What A Beautiful Mess

During a work function this past week, one of my coworkers asked me about my mission trip to Ethiopia and how it went. “What did you do over there?” she asked.   I love when others ask me these types of open ended questions. This question allowed me to share about Carry 117 and also about the village of Korah, the village that surrounds the city trash dump.

A few months ago was the one-year anniversary of the tragic trash landslide that killed hundreds of people in Korah. I know I can’t do it justice, explaining this mountain of trash that is home to over 200,000 women and children, but I try. Because just one more person knowing about this matters.

I was even more surprised that one of my other coworkers said, “Oh, I heard about that last year! So sad!

But what happens after this conversation? 

I find myself wondering if sharing about this tragedy with others is helpful.

How can sharing this experience be helpful if people have a hard time relating to what I’m talking about? 


And as I sit in the conference room with my coworkers sharing breakfast together and drinking a bottle of water, I have this thought…

I just finished an ice cold 16oz bottle of Aquafina water.

As I hold this empty bottle, I realize this plastic bottle holds more significance than it used to.

For most of my life it was just a bottle, that I casually picked up, emptied, and threw away (and on a good day recycled).

But as I’ve spent more time in Korah, Ethiopia, it represents something more.

It’s a symbol of tragedy, yet it’s also a symbol of hope and opportunity.

It’s a symbol of tragedy because in March 2017, there was a horrific landslide in this mountain of trash, which killed hundreds, and devastated thousands. You can read more about it HERE. The dump is filled with thousands of plastic water bottles. These containers that are meant to provide water were one of the many pieces of rubble that buried a section of the village.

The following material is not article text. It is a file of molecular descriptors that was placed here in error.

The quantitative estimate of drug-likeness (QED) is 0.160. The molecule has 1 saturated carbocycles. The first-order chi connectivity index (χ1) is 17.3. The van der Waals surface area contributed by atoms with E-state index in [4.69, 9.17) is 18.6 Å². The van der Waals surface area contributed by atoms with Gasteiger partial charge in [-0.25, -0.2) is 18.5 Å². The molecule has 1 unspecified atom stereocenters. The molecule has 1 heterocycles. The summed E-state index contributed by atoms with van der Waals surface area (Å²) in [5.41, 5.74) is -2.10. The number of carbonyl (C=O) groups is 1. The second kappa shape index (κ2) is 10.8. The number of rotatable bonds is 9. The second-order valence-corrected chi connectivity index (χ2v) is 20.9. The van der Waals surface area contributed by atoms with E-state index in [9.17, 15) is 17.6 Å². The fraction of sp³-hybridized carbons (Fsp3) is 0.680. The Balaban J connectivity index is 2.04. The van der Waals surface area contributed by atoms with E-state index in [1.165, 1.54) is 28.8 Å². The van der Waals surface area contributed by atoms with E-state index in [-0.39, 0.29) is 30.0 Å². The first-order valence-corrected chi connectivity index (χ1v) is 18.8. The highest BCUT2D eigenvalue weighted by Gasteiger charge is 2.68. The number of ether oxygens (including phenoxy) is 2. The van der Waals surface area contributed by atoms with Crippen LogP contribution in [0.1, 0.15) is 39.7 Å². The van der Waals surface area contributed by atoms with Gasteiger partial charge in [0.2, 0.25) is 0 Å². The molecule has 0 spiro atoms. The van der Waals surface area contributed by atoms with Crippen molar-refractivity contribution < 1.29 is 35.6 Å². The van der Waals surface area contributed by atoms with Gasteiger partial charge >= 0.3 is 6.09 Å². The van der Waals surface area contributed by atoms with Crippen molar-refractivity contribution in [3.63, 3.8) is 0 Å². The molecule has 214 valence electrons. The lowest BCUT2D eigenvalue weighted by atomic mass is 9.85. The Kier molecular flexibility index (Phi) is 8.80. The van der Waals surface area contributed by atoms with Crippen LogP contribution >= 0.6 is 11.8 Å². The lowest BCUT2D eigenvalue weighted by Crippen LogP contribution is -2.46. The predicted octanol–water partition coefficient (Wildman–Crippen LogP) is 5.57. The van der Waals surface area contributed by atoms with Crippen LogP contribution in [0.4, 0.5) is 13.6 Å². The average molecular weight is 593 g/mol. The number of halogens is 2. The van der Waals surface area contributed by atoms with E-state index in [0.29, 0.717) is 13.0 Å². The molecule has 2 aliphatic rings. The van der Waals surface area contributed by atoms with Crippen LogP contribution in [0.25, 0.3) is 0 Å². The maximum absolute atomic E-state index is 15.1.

Several years ago when I had my first encounter with this trash dump, I remember driving by and not being able to distinguish between a person and trash because of the enormity of the area. It was hard to differentiate between everything I was seeing because it all blended together. It appeared to be mountains upon mountains of trash as far as the eye can see. 

It was difficult to hear about this tragedy from 8,000 miles away, unable to do much to help at all. It was even harder to fathom how a mountain of decomposing trash could swallow so many people, cause so many to lose their home, and scatter people who had always known Korah as home. 

I found myself wrestling with this thought: 

“I don’t really know how to relate to this experience.”

It’s difficult for me. 

Maybe it is for you too….

I have never lived through a natural disaster, experienced my house being swallowed by a mountain of trash collapsing, or been told I was no longer allowed to go home. 

It’s hard to fathom, but that is reality for a lot of people in this world.  

When hard things happen that you have trouble relating to, here are three things I have found really helpful to do

  1. Think of a personal experience where you felt tragedy, or saw something that broke your heart. By remembering those feelings, that will help you relate to this situation, to those people in the trash dump.

For me, I think of my grandfather. I stood next to his bedside a few hours before his death. I still remember how he sounded as he screamed out in pain. Whenever I think about it to this day, I get chills. I am using this experience to picture what it is like when I read stories of people wailing out in pain as they mourn the loss of their loved ones buried by the landslide. 

  1. Make time to process. Once you think of a situation where you experienced tragedy or a broken heart, take time to process it. Stop what you are doing…. put down your cell phone, turn off the TV, stop filling your schedule to the max….and allow yourself to be in that moment. Being in the present allows us to actually think and feel and It doesn’t feel good and definitely isn’t something we naturally want to do. However, allowing ourselves to feel pain is what moves us to action.

I believe we all need to allow ourselves to feel the pain of some of our own experiences and things we have gone through to help us relate to what our friends and family in Ethiopia have experienced. Because, once we allow ourselves to feel, we will be able to act and respond to what God wants us to do, or be prepared for how he wants to use this to help other people. 

  1. Do something. Read another article. Share a post. Make a post. Tell someone about it. Reach out and ask questions. Donate money. Pray. Visit Ethiopia. Serve in your community or church. Direct the adrenaline you experience in the pain towards the cause.

By doing these three things, I believe this is where understanding happens. Because when we understand more about someone else’s tragedy or about someone else’s experience, that is when we’ll be moved to create change.